What is the significance of these quotes from Act 1 of Arthur Miller's The Crucible?1. "Now look you, child, your punishment will come in its...
What is the significance of these quotes from Act 1 of Arthur Miller's The Crucible?
1. "Now look you, child, your punishment will come in its time." (Parris to Abigail)
2. "Your name in the town—it is entirely white, is it not?" (Parris to Abigail)
1. When the Reverend Parris tells Abigail that her punishment will come in its time, he means that punishing her is not currently on the top of his list of priorities. He is concerned "[his] ministry's at stake, [his] ministry and perhaps [her] cousin's life." He knows everyone in the village suspects witchcraft to be at the root of Betty's apparent illness and fears his enemies "will ruin [him] with it." Abigail swears she and Betty did not conjure spirits in the woods, but the dancing that she's already confessed to is an act for which Parris would punish her. He's simply putting her punishment on hold because he is so panicked about his status and position in the town and his daughter.
2. When Parris asks Abigail whether her name is "white" in the town, he is asking after her reputation. He has heard rumors that Goody Proctor does not come to church any more because "she will not sit so close to something soiled." It is unlikely that Elizabeth would actually have said this because she wouldn't want to cast suspicion on her husband (who had an affair with Abigail) and injure his reputation, and because the reason she's not been coming to church is she's been sick since the birth of her last child. The Proctors did discharge Abigail from their service seven months earlier, however, and Parris thinks it is odd no one else has inquired about hiring Abigail during this time.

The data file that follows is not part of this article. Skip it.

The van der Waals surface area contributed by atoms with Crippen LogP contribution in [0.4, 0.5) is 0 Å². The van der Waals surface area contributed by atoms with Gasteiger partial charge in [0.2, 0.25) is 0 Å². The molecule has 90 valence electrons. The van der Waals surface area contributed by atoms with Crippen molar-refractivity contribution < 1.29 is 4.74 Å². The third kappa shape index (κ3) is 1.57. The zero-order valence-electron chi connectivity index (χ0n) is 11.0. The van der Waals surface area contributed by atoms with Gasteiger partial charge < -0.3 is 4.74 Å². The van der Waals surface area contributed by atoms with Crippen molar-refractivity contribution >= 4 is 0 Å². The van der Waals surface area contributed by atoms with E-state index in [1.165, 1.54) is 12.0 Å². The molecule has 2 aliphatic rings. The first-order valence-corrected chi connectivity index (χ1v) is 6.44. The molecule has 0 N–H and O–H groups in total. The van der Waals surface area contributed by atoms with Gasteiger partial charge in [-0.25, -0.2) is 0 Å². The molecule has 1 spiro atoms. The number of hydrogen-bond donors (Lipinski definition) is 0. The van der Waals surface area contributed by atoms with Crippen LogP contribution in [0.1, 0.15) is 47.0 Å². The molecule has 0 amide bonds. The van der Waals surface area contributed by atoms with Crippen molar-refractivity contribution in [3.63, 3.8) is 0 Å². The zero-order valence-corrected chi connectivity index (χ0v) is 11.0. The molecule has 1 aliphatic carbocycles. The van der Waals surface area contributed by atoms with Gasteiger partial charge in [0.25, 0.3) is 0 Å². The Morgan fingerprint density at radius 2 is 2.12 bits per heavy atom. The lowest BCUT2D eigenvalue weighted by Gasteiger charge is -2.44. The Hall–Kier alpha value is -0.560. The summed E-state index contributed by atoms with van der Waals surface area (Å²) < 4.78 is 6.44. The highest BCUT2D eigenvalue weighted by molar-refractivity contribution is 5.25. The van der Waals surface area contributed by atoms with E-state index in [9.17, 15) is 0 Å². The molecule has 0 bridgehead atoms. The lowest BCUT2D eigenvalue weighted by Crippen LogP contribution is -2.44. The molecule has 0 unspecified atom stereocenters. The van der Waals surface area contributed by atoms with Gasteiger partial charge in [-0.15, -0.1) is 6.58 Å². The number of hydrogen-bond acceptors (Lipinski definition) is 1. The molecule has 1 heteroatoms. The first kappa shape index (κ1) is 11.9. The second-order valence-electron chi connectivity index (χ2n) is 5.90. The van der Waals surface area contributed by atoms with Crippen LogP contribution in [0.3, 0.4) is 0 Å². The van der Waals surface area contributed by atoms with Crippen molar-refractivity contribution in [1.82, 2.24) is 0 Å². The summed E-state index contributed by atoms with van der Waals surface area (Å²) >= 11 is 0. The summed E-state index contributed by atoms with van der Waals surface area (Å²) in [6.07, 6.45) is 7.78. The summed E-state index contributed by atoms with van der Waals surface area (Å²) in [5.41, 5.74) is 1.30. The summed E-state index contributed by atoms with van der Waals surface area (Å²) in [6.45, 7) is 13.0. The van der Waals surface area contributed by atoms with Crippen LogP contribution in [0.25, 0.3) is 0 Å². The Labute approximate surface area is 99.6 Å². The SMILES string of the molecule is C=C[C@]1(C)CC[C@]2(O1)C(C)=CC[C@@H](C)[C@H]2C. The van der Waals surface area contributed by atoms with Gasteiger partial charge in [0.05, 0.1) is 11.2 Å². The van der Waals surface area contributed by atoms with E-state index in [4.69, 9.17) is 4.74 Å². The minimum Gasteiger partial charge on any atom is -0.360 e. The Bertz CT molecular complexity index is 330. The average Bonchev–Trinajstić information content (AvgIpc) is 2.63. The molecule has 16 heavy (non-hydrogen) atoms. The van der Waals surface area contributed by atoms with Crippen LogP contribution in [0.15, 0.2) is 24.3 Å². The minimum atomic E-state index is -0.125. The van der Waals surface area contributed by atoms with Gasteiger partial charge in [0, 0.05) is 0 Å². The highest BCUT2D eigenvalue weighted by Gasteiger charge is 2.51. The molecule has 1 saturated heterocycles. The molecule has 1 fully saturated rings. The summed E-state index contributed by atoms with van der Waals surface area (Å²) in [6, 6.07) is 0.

1. Reverend Parris is telling Abigail that she will be punished for inappropriate and heathen acts such as dancing in the woods at night with Betty and the other girls. However, he is putting her punishment (most likely whipping) on hold to get more information about what happened that night before Betty got sick and to contain the gossip about witchcraft spreading amongst the villagers.
2. Parris is asking Abigail if she has a reputation of decency amongst the villagers. This is in reference to her being fired by Elizabeth Proctor and Elizabeth's statement that she dare not attend church because she doesn't want to be near something so "soiled." This is all foreshadowing the imminent disclosure of Abigail's affair with John Proctor to come in Act I. This puts Abigail's credibility in question immediately with the reader, which shades her actions later in the plot.